By KATIE M. PALMER
Friday, September 21, 2012
Better than: Getting your eyes gouged out by stage lights.
Reptar, if you hadn't already guessed, sort of has a thing for nostalgia. Opening the band's website, you'll find your browser screen transported back to the sickly teal background and pixelated icons of your old PC desktop. And seeing its name on the marquee outside the Independent, you can't help but reminisce about the glory days of Nickelodeon (before the abomination of TeenNick), in that happy period when the most prominent fantasy creature in your life was no longer the hug-offering Barney but not yet the burninating Trogdor.
The same goes for the Athens-based quintet's shows, which seem hell-bent on sending you back (though not quite so far as Rugrats) to their college house parties of yore. Outside before the show, a brunette sorority girl squeals in a high-pitched voice, "I wanna dance my fanny off!" She will not be disappointed. While the band's first LP, Body Faucet, often feels like a jaunty drive through the plains listening to Graceland, onstage it becomes epileptic, like riding an all-terrain Segway over rocky hills. That feeling is buoyed by the repeated call to action from the audience: "Let's get Reptarded!"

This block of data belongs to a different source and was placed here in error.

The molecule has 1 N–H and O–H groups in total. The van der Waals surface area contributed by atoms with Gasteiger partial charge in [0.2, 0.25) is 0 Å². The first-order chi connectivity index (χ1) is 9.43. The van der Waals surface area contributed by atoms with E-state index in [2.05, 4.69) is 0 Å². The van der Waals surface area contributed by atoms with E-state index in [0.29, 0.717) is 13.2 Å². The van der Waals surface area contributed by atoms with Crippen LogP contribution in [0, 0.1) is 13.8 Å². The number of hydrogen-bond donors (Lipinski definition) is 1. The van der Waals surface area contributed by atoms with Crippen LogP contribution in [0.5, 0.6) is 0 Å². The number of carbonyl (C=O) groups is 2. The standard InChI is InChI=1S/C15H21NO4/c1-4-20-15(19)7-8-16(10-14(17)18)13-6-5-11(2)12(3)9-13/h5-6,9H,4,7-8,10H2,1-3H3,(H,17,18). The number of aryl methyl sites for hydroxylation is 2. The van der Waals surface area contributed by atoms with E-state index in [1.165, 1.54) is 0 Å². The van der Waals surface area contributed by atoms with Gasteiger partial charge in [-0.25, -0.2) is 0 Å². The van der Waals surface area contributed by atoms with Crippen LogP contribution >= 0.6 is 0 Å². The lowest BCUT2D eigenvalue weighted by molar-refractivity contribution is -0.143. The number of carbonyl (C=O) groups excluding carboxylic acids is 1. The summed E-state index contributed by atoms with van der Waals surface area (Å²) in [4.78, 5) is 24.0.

Guitarist and vocalist Graham Ulicny started the night by pulling a couple up on stage and kicking things off with a frickin marriage proposal. Luckily things went well for the couple -- would've been a shame to put a damper on the rest of the show -- and Ulicny promptly launched into "Three Shining Suns," making ungodly amounts of eye contact with the happy couple while crooning "We fit together so well." It would've been creepy if it weren't so goddamn endearing.
Things rapidly got less saccharine. When the boys launched into the Afro-beat anthem "Please Don't Kill Me," it was massively fast, threatening to fling the typically laid-back opening guitar riff into the rafters. But that just made you hold on tighter, the audience gleefully screaming the titular plea above Ulicny's wincing wail. Switching away from their familiar frat house set didn't stop the momentum, as a new song's driving, perpetual-motion solos passed from Ulicny to Andrew McFarland's drums to Ryan Engelberger's bass to newer member Jace Bartet, who fed off the front row like he didn't have pneumonia.
This is the energy that sucked in producer Ben Allen (Merriweather Post Pavilion) when he first saw the group play in Atlanta, opening the band up to unflattering (and warranted) comparisons to Animal Collective. Sometimes Ulicny's array of vocal permutations and affectations, accompanied by a protruding tongue, seemed like they were thrown in to distract you from just how common the group's tweaky electropop can sound. A second mic linked up to a modulator often entered the fray, stacking his whining falsetto with a growling, almost Tuvan voice octaves below. But it'd be ridiculous to say that any of this mattered while the entire room was singing the chorus of 'oh's in "Sebastian."